A Late Diagnosis and Faded Memories

Today on the blog I have Eva who is sharing her story of PND and how it impacted on her life.  Please make her feel welcome.

I remember going to my first obstetrician appointment when I was pregnant with my son. One of the questions I was asked was ‘do you suffer from anxiety or depression?’ ‘Yes’ I replied. ‘I suffer from anxiety and have stopped my medication before I fell pregnant’. And then my obstetrician gave me ‘the talk’ about being at high-risk of Post Natal Depression. I remember thinking ‘Ah, it won’t happen to me, I’ll be fine’. I also remember my obstetrician looking my husband straight in the eye, suggesting that he keep a very close eye on me.

As the months went on after having Elliott, I had good days but the bad days were bad. I felt blank, like a nothing, I couldn’t figure out my purpose in life. I remember thinking to myself ‘is this all I am, here to sit at home looking after a baby?’ I cried for no reason and I also cried because I felt trapped. The feelings engulfed me to a point where they were suffocating and took every ounce of happiness away, the happiness I knew I was supposed to feel as a new Mum.

For the majority of this time I just thought it was normal, all part of being a Mum. One day I visited the GP for one of Elliott’s checkups at which I ended up bursting into tears and told the doctor how I felt. She looked at my records and saw that I was on medication prior to my pregnancy; she suggested I go back on the medication and that was that.

I felt embarrassed, embarrassed because I had gone into the doctor and made a big scene when there wasn’t really anything wrong with me.

I started the medication but it did nothing, in fact, my feelings got worse.

Fast forward to when Elliott was 19 months old and I was at breaking point, I couldn’t dig myself out of the big, dark hole that I was in. I couldn’t bear waking up another morning with the sinking feeling in my stomach; I couldn’t bear another day worrying about what I had to do the next day and planning in my head the logistics of a visit to the shop or mothers group, something that should have been so easy.

I don’t know how I managed to cope but we sold a house and bought a house while I was still struggling. Somehow I managed to keep it together. I didn’t realise that our move to a completely different suburb half an hour away would in fact be a god send.

I researched a recommended doctor nearby for Elliott to see for his needles. She was lovely, I was really happy with her bedside manner. I decided to book myself in to see her and ask for her help.

Unlike the other doctor who asked no questions and was quick to prescribe, this new doctor sat and talked with me, she had me answer a questionnaire, she discovered my medication dosage was incorrect, she referred me to a psychologist and finally…..she diagnosed me with Post Natal Depression and General Depression & Anxiety Disorder. It took 19 months to get a diagnosis and the right help and once I got the help I needed, it took 5 months for me to finally make the escape.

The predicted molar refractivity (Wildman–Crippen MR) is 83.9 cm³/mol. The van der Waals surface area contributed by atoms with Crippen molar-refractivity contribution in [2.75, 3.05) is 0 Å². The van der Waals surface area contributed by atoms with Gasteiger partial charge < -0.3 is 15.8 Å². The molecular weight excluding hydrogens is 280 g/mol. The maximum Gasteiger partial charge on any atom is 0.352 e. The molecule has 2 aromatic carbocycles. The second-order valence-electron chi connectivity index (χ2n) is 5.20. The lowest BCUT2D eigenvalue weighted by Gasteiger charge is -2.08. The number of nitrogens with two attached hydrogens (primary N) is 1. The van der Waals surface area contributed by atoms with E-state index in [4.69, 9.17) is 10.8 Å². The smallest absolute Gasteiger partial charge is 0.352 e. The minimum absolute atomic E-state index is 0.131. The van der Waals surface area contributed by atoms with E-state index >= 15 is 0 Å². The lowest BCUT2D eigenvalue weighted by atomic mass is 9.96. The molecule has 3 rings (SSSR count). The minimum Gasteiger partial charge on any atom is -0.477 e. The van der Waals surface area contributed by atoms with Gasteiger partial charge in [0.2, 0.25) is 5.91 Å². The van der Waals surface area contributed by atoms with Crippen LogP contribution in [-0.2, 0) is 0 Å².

When I think about it, I get angry. Angry because the first doctor failed to diagnose and as a result, 19months of my son’s life is very much a blank to me.  The PND consumed me; it erased so much of my memory because all I could focus on was how I felt.

I’m angry because in those 19 months I wasn’t fully present with my son, I didn’t show him the love and attention that I am able to give him now and that I am making up for each and every day.  I’m angry at myself, that I didn’t get a second opinion earlier, I was really the only one who truly knew how I felt and what was going through my mind. PND is the worst thing to try and have to explain to someone, not only are the feelings complex and hard to articulate, the thoughts and feelings you have make you sound like a monster.

Fast forward to the present day and my son turns 3 next month. The last year has been the happiest of my life because I have had so much clarity and confidence, it’s like a new me has emerged and I do my best to live in the moment now.

The 19 months of having undiagnosed postnatal depression were the darkest of my life and I would not wish this illness upon anyone. I urge anyone who does not feel as though they are coping to see a doctor and if you know of someone in this situation, make the suggestion, heck…show them this post if you need to. Do not feel ashamed to talk about it, it is common and do get a second opinion if you are not sure. An uncomfortable trip to the doctor and some intervention is much better than missing out on memories.


Eva Lewis The Multitasking MummyEva writes two blogs from two completely different genres, The Multitasking Mummy, a lifestyle and parenting blog and Evapedia, a blog about social media and blogging.  You can also check her out on Facebook.  Eva lives on the outskirts of Brisbane in her old Queenslander with her husband, almost 3 year old son, her 8 year old hairy son (dog) and two chooks.

Beyond Eva’s blogs, she has her own business as a freelance writer and social media manager and is a lover of red wine and ice-cream. Eva can often be seen typing an article while on the phone and with her son on her lap.

Eva is a self confessed social media and blogging addict; she loves sharing her knowledge and experiences as well as embracing the infinite opportunities of digital media.

Linking up with Jess for IBOT!


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